Total Number of Reviews: 83 | View All Reviews
Manufacturer: Parrot Inc.
Recommended Retail: $159.99
Read Reviews (Amzn): Parrot Mini Drone Jumping Sumo
Parrot really made a name for by itself with flying robots you control using a smartphone, Android, iphone and now it’s hitting the ground with the Jumping Sumo MiniDrone. Unveiled in January, the $160 two-wheeler is finally available, and it worth testing one out.
In order to operate and drive the Jumping Sumo, you connect your phone or tablet to its internal Wi-Fi network. As soon as you’re on, the Free Flight 3 iphone app (available on iOS and Android) recognizes the bot and you will start driving, picking up the robot’s live video stream too.
Your left hand controls activity and basic steering, while the right-hand controls permit you to jump and perform pre-programmed steps: spin jumps, slalom swerves and other slick but silly moves.
A little spring-loaded piston at the rear of the Sumo bot is what leads to it to leap nearly 3 feet inside the air when you hit the jump button. Another button causes it to be jump forward, at a bit lower height
The fun one has while playing with this Jumping Sumo MiniDrone was making it jump in and outside of boxes, and playing a beautiful version of “Angry Birds” using empty boxes or stacked Tupperware.
The battery life is around 20 minutes, and that’s about as long as you’ll want to play with it, at least until you utilize its more advanced functions. As for example, you can capture images from its 640×480-pixel camera, and save them to the bot’s internal memory.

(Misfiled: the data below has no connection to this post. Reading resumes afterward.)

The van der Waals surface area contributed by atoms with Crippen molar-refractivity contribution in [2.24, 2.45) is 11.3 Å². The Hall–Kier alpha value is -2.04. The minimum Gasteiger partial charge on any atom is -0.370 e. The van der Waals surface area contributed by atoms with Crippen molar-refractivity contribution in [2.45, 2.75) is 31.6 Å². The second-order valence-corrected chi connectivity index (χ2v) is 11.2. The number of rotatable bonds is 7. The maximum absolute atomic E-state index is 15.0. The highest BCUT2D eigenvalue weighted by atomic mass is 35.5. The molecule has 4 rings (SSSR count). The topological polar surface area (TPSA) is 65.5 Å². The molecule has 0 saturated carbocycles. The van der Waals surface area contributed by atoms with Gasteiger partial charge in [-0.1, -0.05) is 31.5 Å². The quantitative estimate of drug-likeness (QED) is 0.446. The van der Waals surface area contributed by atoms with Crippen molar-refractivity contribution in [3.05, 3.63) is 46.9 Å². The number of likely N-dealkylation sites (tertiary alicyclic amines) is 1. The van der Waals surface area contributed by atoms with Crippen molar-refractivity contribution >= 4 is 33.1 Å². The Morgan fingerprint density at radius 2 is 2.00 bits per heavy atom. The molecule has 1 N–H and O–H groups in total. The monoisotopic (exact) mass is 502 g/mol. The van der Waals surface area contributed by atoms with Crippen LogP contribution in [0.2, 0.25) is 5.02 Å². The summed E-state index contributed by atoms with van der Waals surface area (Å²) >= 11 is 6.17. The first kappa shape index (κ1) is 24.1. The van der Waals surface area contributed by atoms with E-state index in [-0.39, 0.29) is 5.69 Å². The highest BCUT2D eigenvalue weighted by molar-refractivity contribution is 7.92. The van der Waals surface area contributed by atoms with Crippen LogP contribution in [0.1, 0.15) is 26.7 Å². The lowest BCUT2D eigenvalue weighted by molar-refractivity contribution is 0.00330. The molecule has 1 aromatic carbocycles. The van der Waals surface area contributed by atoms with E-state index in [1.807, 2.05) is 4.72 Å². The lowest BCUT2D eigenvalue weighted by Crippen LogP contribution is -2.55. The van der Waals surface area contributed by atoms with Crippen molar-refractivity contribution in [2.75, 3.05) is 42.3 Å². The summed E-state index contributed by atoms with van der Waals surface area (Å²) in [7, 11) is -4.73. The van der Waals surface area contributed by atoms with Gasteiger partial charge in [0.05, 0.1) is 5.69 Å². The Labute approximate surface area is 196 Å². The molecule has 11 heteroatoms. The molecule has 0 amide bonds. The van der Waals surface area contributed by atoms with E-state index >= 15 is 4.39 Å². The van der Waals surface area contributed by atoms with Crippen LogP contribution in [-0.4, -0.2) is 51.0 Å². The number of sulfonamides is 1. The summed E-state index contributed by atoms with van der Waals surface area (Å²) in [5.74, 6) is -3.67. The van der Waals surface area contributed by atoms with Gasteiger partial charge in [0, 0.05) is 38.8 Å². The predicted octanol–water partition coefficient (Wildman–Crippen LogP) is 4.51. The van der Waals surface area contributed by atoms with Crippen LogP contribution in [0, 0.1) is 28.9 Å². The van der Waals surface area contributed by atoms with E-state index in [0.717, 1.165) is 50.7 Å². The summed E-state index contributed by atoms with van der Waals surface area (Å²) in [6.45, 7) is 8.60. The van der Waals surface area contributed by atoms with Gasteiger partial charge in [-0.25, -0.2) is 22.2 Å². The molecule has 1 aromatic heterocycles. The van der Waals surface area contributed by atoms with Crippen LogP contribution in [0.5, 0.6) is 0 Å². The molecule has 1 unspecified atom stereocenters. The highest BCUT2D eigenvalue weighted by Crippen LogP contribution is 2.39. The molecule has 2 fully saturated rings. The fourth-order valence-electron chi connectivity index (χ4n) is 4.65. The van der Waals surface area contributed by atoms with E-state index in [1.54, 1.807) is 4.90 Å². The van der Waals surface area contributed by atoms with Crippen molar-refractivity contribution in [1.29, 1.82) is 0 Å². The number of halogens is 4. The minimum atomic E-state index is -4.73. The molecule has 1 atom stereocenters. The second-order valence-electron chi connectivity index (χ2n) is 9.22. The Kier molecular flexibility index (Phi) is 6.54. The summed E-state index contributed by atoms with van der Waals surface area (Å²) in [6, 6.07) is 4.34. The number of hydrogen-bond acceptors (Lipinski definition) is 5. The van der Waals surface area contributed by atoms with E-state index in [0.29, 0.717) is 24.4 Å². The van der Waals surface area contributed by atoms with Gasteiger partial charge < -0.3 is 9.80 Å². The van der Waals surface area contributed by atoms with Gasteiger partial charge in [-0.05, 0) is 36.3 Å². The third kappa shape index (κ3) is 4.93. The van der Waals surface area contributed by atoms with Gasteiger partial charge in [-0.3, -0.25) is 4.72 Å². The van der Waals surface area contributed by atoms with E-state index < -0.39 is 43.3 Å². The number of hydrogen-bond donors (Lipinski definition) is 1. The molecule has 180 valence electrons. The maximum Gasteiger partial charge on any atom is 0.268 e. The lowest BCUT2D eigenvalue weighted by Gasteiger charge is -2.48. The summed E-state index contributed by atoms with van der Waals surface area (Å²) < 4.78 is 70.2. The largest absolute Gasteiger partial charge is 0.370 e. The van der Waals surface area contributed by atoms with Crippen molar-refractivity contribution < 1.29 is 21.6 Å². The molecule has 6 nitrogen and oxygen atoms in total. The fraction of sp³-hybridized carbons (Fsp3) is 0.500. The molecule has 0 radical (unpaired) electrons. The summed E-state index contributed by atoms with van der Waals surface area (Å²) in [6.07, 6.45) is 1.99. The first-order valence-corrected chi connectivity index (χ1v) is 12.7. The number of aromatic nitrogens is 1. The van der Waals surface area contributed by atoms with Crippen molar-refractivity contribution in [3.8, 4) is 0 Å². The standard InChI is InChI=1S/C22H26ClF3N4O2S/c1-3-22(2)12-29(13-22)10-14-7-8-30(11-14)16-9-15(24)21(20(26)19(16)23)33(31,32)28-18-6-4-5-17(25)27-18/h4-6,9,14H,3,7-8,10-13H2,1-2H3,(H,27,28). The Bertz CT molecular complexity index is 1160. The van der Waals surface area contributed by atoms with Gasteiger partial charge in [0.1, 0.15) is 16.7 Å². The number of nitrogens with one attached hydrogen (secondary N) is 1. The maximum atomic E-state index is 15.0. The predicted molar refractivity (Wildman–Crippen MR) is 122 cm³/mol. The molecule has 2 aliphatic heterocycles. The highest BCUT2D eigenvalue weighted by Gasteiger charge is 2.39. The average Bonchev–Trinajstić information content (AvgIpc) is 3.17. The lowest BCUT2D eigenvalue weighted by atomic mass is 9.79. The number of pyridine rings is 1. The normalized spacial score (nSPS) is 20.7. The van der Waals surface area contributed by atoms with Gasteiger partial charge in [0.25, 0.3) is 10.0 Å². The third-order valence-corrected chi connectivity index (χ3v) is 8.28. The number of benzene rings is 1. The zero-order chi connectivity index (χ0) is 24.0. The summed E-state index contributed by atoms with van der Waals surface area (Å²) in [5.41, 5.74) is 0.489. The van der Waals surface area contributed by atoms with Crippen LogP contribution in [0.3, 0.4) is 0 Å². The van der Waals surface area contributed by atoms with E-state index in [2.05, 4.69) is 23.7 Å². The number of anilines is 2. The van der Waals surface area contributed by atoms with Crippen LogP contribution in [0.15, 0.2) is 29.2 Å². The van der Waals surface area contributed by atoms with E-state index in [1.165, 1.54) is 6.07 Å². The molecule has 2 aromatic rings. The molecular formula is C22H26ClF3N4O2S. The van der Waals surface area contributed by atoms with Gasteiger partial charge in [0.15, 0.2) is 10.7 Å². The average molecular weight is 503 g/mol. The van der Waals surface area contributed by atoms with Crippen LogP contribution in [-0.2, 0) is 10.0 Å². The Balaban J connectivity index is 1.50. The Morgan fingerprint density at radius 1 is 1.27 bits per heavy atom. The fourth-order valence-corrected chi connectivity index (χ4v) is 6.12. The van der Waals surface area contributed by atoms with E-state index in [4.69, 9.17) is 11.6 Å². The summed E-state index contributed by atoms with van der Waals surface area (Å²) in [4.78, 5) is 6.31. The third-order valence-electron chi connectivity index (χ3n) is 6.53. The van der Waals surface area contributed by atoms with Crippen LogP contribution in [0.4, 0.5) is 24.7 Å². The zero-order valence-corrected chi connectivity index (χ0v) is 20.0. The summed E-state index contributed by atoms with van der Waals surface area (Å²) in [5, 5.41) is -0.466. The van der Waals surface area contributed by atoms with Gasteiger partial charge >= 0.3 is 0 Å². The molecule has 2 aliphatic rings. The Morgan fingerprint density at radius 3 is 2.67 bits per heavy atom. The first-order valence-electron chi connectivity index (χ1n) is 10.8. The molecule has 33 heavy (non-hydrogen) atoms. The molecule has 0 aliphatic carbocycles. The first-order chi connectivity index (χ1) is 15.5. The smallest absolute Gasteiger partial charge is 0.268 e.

Sadly, you need external memory—in the form of a USB drive—if you intend to record video of your expeditions and stunts. This causes problems, because it requires an awkward USB-to-Micro-USB adapter, and the whole contraption will stick from the front of the Jumping Sumo inside a precarious manner.
The biggest criticism on the Sumo Drone is that, for the retail price, Parrot didn’t adequately integrate video capture.
The Jumping Sumo certainly has lots of appeal, as both a stunt devil as well as a sneaky prankster. Because its maneuvering is so specific, it could even be used in limited cases to check out crawlspaces and other hard-to-reach areas at your residence. But $160 seems at least $60 expensive for this toy robot.
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